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How to Handle End of Life Care

The elderly population of the developed world is growing, and in many nations, the percentage of citizens aged 65 and over is growing and may continue growing in coming decades. Today, nearly 47 million senior citizens live in the United States in particular, and this figure may grow as Baby Boomers age and Generation Xers later become 65 and over in the coming decades. Meanwhile, Japan leads the world in life expectancy, and that nation has a very high percentage of elderly citizens. In fact, projections show that by 2040 or 2050, one in four Japanese will be aged 65 and over, and all of those elderly citizens will need care. The United States might not see quite such a sharp trend, but all the same, senior care services in the USA must be able to keep up. This ranges from home care assistance to dementia care such as for Alzheimer’s, and the emotionally taxing but important work of end of life care. What does end of life care entail, and how may a patient with Alzheimer’s life a dignified and comfortable life at home?

What to Know About End of Life Care

This is a fairly broad term, covering any healthcare and other assistance for a patient who has a terminal condition or illness, such as cancer or failing organs. This may be a distressing time for the patient’s family, but end of life care can make the patient’s remaining time more comfortable, dignified, and pain-free to the best possible extent. End of life care may vary in its specifics as the patients do, and it may describe care during the patient’s last few hours or days, or more broadly, their last few years. A patient may receive a diagnosis for a terminal condition that will not end their life until years later, but even in this large time frame, end of life care may be relevant.

If the patient is in a hospital, end of life care may also involve logistical work on the staff’s part, such as allocation of resources and national medical systems, along with matters of life support and “pulling the plug,” as it is often called. family members may assume responsibility for that and related decisions if the patient is unable to, but a conscious and lucid patient may be able to explain what they want done (or not) and why. These decisions may also be made at the patient’s own residence or a senior care center, if that is where they live. An elderly patient at their own home, who has been receiving in home assistance care, may decide ahead of time when and if certain medical actions may be taken, such as stopping a medication. If able, these patients will use their own discretion.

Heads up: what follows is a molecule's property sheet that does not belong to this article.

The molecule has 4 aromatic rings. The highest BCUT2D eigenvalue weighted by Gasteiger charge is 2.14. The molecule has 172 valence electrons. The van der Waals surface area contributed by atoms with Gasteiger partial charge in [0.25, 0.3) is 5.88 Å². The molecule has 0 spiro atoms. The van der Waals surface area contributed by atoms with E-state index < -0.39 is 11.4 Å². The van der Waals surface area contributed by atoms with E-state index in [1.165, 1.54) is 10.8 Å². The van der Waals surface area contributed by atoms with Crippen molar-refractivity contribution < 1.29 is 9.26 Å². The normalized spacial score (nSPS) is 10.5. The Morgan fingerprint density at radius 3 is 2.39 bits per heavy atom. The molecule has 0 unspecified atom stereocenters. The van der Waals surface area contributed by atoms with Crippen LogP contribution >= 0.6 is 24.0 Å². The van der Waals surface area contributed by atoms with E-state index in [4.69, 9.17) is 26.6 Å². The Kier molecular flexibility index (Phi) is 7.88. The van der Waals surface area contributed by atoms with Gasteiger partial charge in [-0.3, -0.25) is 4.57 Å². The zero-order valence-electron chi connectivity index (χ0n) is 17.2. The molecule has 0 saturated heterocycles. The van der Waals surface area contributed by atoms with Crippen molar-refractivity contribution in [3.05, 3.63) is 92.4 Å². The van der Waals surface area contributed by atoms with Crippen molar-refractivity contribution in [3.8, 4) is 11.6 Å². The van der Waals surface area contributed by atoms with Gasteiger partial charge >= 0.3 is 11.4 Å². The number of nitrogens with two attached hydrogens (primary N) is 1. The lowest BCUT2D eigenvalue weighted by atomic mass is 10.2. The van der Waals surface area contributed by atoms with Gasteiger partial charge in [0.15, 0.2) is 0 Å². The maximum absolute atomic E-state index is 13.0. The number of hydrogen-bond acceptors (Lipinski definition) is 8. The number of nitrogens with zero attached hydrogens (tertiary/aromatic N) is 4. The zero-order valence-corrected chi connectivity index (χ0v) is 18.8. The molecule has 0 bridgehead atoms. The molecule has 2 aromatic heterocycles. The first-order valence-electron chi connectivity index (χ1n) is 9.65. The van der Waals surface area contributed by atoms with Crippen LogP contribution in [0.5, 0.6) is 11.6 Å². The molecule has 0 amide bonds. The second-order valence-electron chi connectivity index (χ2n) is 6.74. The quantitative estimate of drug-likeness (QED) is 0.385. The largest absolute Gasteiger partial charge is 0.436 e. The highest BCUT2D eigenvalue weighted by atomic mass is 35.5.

Alzheimers Care

Alzheimer’s Disease is a common form of dementia, and it most often affects those aged 65 and over, and among them, mainly women. In fact, two in three Alzheimer’s patients are women, and most of them will be 65 and over. Only in rare cases does early-onset Alzheimer’s present in a patient, who will be under 65. This condition cannot be prevented or cured, and it is known for causing cognitive impairments that result in memory loss, not to mention physical clumsiness. But even if there is no cure, steps can be taken to limit Alzheimer’s impact on an elderly patient’s everyday life.

Mental stimulation such as a strong social life, and even mental exercise such as jigsaw puzzles, may slow down Alzheimer’s progress. This is a natural and medicine-free way to keep the patient amused and happy and slow down the disease’s progress. If the patient does not yet have need for extensive care, then moderate care may be provided with in home assistance. This means that the patient lives in their own home, and family and medical staff visit as needed. They may help with cooking, lawn care, shopping, preparing meals, caring for pets, or anything else required. The home can also be made more safe and convenient, such as removing tripping hazards and locking away sharp and flame-producing items. Items may be arranged neatly and logically, and kept in a consistent patter and placement to minimize memory loss’s impact.

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